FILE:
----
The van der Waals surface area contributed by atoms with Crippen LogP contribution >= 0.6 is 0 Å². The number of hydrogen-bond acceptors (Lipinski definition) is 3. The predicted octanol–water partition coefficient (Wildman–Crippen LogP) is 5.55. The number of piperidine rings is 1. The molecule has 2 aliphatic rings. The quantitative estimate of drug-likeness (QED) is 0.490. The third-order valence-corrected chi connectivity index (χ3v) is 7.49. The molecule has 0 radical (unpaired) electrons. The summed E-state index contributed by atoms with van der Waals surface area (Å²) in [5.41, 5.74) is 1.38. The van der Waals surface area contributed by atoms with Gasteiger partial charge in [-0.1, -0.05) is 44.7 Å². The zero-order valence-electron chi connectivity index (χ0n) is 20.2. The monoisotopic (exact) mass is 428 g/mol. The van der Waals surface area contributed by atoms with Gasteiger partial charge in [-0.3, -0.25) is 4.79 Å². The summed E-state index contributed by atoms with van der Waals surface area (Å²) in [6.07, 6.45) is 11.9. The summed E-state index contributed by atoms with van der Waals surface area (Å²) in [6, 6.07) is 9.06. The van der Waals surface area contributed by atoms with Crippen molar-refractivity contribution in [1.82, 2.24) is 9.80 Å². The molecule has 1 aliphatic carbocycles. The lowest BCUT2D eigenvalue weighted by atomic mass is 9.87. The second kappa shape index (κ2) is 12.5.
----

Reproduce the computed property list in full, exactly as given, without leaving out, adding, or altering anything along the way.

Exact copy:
The van der Waals surface area contributed by atoms with Crippen LogP contribution >= 0.6 is 0 Å². The number of hydrogen-bond acceptors (Lipinski definition) is 3. The predicted octanol–water partition coefficient (Wildman–Crippen LogP) is 5.55. The number of piperidine rings is 1. The molecule has 2 aliphatic rings. The quantitative estimate of drug-likeness (QED) is 0.490. The third-order valence-corrected chi connectivity index (χ3v) is 7.49. The molecule has 0 radical (unpaired) electrons. The summed E-state index contributed by atoms with van der Waals surface area (Å²) in [5.41, 5.74) is 1.38. The van der Waals surface area contributed by atoms with Gasteiger partial charge in [-0.1, -0.05) is 44.7 Å². The zero-order valence-electron chi connectivity index (χ0n) is 20.2. The monoisotopic (exact) mass is 428 g/mol. The van der Waals surface area contributed by atoms with Gasteiger partial charge in [-0.3, -0.25) is 4.79 Å². The summed E-state index contributed by atoms with van der Waals surface area (Å²) in [6.07, 6.45) is 11.9. The summed E-state index contributed by atoms with van der Waals surface area (Å²) in [6, 6.07) is 9.06. The van der Waals surface area contributed by atoms with Crippen molar-refractivity contribution in [1.82, 2.24) is 9.80 Å². The molecule has 1 aliphatic carbocycles. The lowest BCUT2D eigenvalue weighted by atomic mass is 9.87. The second kappa shape index (κ2) is 12.5.